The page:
Ross Anderson is one of my most remarkable academic colleagues. He’s one of the world’s leading experts on cryptography, a Fellow of the Royal Society and a thoroughly good egg. His landmark book Security Engineering: A Guide to Building Dependable Distributed Systems (which is now going into a third edition) has recently been inducted into the cybersecurity canon, but Ross’s application for a US visa to attend the gala awards ceremony has been mysteriously flagged for a four-month “administrative review” by the US immigration authorities. So he decided to give his acceptance speech in Cambridge and relay it via YouTube.
Interestingly, another world expert on cryptography, Adi Shamir, (he’s the “S” in “RSA”) was denied a visa to visit the USA to participate in this year’s RSA conference. Shamir is a recipient of the Turing Prize — computer science’s answer to the Nobel Prize. And other attendees at the conference reported that other crypto experts have been denied access to the US.
So what’s going on?
UPDATE Ross has made the second edition of his book available as a free download from here. In the same place you can also find advance drafts of several of the new chapters of the forthcoming third edition.
These days, in this country, sex has become a hyper-efficient and deregulated marketplace, and, like any hyper-efficient and deregulated marketplace, it often makes people feel very bad. Our newest sex technologies, such as Tinder and Grindr, are built to carefully match people by looks above all else. Sexual value continues to accrue to abled over disabled, cis over trans, thin over fat, tall over short, white over nonwhite, rich over poor. There is an absurd mismatch in the way that straight men and women are taught to respond to these circumstances. Women are socialized from childhood to blame themselves if they feel undesirable, to believe that they will be unacceptable unless they spend time and money and mental effort being pretty and amenable and appealing to men. Conventional femininity teaches women to be good partners to men as a basic moral requirement: a woman should provide her man a support system, and be an ideal accessory for him, and it is her job to convince him, and the world, that she is good.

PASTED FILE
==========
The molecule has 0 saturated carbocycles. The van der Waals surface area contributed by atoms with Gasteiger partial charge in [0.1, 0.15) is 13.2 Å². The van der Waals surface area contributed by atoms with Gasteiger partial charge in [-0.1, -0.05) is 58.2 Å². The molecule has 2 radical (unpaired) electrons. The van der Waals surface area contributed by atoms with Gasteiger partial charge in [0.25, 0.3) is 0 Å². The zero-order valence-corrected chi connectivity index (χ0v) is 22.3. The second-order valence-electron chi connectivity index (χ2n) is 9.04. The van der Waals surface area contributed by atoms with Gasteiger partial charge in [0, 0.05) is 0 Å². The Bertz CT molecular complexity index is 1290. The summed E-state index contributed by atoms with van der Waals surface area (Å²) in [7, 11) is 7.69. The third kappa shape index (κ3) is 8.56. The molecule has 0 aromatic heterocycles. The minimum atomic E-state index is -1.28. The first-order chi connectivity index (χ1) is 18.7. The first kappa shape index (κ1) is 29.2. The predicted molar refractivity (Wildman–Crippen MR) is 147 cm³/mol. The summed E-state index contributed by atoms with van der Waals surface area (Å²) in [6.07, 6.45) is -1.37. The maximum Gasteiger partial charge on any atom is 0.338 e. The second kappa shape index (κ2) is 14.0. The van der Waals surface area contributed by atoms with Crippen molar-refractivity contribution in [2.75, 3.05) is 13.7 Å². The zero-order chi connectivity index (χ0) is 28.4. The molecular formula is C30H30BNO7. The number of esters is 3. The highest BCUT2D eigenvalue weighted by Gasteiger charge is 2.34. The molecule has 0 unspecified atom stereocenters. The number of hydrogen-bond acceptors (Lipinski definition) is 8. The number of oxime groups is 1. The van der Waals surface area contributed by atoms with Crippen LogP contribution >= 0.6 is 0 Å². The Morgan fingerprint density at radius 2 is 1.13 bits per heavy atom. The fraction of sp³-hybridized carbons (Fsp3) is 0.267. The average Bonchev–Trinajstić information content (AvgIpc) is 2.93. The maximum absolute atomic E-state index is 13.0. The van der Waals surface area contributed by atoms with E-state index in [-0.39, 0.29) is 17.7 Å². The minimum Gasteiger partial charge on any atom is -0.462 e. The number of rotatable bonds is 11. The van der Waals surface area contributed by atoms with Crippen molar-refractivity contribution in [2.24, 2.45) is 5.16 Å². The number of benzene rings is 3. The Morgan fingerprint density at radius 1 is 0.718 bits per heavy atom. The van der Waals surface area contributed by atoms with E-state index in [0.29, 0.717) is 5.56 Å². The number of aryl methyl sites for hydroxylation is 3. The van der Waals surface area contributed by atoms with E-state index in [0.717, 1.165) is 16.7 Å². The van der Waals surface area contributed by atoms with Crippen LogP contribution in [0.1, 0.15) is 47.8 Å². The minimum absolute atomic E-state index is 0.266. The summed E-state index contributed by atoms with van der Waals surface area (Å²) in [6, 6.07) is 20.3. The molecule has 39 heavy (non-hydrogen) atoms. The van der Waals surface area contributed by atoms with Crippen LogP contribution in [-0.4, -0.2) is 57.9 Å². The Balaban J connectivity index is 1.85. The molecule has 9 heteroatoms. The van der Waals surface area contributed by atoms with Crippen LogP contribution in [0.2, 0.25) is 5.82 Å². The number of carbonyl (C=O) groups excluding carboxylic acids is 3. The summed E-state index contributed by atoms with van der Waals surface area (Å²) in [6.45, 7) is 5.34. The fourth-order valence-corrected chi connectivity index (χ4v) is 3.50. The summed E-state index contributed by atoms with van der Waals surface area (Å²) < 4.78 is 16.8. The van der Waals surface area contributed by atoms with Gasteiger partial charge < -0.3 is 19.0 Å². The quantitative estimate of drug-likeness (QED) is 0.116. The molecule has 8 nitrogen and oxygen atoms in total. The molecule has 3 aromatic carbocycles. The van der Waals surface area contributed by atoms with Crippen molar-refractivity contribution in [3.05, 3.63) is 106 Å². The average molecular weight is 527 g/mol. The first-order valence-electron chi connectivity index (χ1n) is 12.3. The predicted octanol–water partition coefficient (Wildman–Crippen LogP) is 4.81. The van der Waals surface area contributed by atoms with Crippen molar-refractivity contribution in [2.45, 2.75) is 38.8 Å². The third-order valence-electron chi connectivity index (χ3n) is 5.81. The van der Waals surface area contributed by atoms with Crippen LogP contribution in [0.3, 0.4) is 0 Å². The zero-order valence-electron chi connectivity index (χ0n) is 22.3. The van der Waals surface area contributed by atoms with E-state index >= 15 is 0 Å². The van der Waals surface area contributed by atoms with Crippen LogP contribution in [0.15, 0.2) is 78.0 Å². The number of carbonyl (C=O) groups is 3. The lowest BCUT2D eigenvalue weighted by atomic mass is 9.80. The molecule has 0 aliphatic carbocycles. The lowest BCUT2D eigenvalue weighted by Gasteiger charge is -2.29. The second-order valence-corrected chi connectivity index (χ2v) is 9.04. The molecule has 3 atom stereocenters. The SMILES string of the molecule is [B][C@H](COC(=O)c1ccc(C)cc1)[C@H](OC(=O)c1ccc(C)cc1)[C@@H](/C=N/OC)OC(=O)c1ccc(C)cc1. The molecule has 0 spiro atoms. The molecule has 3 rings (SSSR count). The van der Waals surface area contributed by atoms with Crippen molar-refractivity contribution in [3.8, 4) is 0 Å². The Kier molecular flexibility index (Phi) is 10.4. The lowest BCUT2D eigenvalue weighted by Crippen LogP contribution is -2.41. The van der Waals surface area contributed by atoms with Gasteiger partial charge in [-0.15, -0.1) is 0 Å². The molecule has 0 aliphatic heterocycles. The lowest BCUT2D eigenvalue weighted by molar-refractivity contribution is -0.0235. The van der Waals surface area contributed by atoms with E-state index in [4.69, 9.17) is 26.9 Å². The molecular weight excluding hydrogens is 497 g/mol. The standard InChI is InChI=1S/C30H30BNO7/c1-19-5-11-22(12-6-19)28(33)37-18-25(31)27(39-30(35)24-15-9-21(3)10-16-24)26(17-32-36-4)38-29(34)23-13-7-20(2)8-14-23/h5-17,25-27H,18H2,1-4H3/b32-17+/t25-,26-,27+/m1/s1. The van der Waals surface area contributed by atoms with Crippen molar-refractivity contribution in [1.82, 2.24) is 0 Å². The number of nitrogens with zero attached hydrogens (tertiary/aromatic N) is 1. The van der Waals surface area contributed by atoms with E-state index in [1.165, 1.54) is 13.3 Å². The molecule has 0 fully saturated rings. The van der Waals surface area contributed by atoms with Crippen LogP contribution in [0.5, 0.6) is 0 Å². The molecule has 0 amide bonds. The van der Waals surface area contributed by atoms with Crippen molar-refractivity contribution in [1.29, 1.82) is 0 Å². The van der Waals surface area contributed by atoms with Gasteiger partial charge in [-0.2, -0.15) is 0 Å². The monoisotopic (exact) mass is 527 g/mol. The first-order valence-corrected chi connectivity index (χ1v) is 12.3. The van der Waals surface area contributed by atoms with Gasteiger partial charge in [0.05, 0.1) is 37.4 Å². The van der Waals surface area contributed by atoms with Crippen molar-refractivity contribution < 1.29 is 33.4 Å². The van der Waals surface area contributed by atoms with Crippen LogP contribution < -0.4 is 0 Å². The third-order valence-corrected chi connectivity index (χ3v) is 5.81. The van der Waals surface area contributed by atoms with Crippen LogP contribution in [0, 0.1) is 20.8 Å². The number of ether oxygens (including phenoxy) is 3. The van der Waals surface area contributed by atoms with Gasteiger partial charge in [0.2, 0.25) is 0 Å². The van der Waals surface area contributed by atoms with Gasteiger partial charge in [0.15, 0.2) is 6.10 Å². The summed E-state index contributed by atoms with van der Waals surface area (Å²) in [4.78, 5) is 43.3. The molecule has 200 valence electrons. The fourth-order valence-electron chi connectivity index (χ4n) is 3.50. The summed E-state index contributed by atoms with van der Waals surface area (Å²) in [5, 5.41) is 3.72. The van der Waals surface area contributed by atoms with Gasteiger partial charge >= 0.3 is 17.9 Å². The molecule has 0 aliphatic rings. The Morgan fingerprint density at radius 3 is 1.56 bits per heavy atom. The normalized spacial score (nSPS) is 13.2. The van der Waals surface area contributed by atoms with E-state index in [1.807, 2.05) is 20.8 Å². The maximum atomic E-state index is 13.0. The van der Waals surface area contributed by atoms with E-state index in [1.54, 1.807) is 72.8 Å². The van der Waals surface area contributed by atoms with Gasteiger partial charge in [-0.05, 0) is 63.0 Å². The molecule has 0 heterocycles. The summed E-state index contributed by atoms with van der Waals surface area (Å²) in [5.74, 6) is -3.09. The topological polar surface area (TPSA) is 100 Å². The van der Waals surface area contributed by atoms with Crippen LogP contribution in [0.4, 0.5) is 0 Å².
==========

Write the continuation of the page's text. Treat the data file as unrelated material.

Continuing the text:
Men, like women, blame women if they feel undesirable. And, as women gain the economic and cultural power that allows them to be choosy about their partners, men have generated ideas about self-improvement that are sometimes inextricable from violent rage.
Last Monday, at Apple’s Worldwide Developers Conference, the company’s head of software engineering, Craig Federighi, announced that it was terminating iTunes. In one way, the only surprising thing was that Apple had taken so long to reach that decision. It’s been obvious for years that iTunes had become baroquely bloated, a striking anomaly for a company that prides itself on elegant and functional design. So the decision to split the software into three functional units – dealing with music, podcasts and TV apps – seemed both logical and long overdue. But for internet users d’un certain âge (including this columnist) the announcement triggered reflections on personal and tech history.
There’s been music on the internet for a long time. The advent of the compact disc in the early 1980s meant that recorded music went from being analogue to digital. But CD music files were vast – a single CD came in at about 700MB – and for most people, the network was slow. So transferring music from one location to another was not a practical proposition. But then, in 1993, researchers at the Fraunhofer Institute in Germany came up with a way of shrinking audio files by a factor of 10 or more, so that a three-minute music track could be reduced to 3MB without much perceptible loss in quality…
Until recently, the only thing the average citizen could have told you about Huawei, the Chinese tech giant, was that s/he hadn’t the faintest idea of how to pronounce it (it’s “hwa-wei” btw, according to Wikipedia). And then, suddenly, this unpronounceable company seemed to be all over the news. Now it’s at the centre of a burgeoning geopolitical row. How did that happen?
I blame the Australians, who have a government only marginally less dysfunctional than our own…